Future Cities: New Works by Nathan Wasserbauer -- These paintings explore the relationship between the rational and the whimsical. Each is composed of erratically wandering lines following an irrational path, circuitously filling the canvas. Other paintings feature cartoon-bubble shapes and fields of parallel vertical lines. While the placement and shape of each element appears random, the interaction -- where they overlap -- is rationalized. The lines weave over and under each other. The name of the show implies that cities are created by thoughtless gestures becoming complex networks: Though much thought is put into each street and bridge, in the future these decisions may appear arbitrary. The analogy can be extended to living with decisions that shaped our lives. Through September 11 at Groop, Suite 41 in the 530 Euclid Avenue ARTcade, 216-496-4913. -- Kelley

Jenny Zito -- Jenny Zito applies paint liberally -- a few 16ths of an inch thick -- and the effect is made even more dramatic by the small scale, which blurs the distinction between painting and sculpture. In addition, the viewer must get close to be aware of the diminutive, easily overlooked subjects. Conceptually, her paintings comment on the meaning of family; her use of family photos makes the paintings private and, to a degree, inaccessible. Still, the brilliant colors and intricate detail lend the works an appearance of precious jewelry. The presence of these diminutive pieces on a bare and empty wall could be an expression of the artist's attitude toward the subjects, but it reads equally well as an acknowledgment of their beauty. Through September 10 at Shaheen Gallery, 740 W. Superior Ave., 216-830-8888. -- Kelley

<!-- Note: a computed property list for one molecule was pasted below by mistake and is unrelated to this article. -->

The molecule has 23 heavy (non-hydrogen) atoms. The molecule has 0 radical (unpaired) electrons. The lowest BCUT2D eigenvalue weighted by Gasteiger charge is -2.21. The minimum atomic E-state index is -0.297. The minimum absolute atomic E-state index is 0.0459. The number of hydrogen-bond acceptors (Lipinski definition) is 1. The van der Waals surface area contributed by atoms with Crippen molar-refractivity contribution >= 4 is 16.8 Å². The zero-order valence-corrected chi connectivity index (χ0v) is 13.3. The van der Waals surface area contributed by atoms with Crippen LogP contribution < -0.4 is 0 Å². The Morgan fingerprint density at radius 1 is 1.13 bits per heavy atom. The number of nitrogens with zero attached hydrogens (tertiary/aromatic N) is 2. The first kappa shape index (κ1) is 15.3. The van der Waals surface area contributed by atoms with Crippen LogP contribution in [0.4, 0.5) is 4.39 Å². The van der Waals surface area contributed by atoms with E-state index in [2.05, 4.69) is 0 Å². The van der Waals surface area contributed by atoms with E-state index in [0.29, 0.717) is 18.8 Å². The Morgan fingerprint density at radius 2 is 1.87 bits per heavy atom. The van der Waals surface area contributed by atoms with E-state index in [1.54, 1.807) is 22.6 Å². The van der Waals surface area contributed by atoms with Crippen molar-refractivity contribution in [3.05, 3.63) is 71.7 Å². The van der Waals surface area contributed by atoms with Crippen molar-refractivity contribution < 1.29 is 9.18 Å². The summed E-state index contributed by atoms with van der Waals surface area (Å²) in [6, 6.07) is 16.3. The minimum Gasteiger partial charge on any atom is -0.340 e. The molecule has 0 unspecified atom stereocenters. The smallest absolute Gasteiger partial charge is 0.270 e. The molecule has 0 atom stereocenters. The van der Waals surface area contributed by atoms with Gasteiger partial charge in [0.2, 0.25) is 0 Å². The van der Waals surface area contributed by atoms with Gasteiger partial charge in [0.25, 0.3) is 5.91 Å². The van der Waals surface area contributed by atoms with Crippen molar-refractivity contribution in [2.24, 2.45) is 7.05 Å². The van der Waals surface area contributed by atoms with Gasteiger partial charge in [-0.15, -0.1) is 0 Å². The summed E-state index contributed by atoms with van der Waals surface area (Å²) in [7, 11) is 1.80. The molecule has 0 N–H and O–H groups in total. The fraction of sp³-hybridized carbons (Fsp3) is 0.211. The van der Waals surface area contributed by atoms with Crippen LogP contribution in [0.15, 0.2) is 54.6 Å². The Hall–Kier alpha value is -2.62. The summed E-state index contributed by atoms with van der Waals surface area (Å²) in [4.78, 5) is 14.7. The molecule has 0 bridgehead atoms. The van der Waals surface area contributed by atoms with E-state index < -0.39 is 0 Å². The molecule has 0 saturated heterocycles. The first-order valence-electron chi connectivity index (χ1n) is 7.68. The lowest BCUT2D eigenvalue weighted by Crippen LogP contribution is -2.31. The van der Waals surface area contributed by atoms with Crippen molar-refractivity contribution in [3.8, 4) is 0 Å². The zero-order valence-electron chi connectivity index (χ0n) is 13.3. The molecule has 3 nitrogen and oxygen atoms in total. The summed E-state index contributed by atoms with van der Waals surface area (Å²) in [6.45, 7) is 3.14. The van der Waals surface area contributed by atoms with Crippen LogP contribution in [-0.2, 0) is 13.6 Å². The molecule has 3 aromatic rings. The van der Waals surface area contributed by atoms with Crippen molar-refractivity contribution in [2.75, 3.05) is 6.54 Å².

Matthew Robinson -- These small, understated, and tasteful compositions of black line on white paper appear to be created on a computer and printed, with a photograph as the source material. The line traces the shapes of absent shadows and variations of tone; its nervous energy is amplified by the appearance of the human figures, some of whom are talking on cell phones or smiling. The isolation of the line is echoed by the figures, which have neither background nor surroundings. The figures themselves project an image of confidence, but the perfectly unvarying and consistent line has a lifeless, mechanical quality. Its path, subordinated to the images of people, betrays a degree of uncertainty in its nervous, restless activity. At Buzz Gallery until October 1. 1836 W. 25th St., Suite B, 216-522-1836. -- Kelley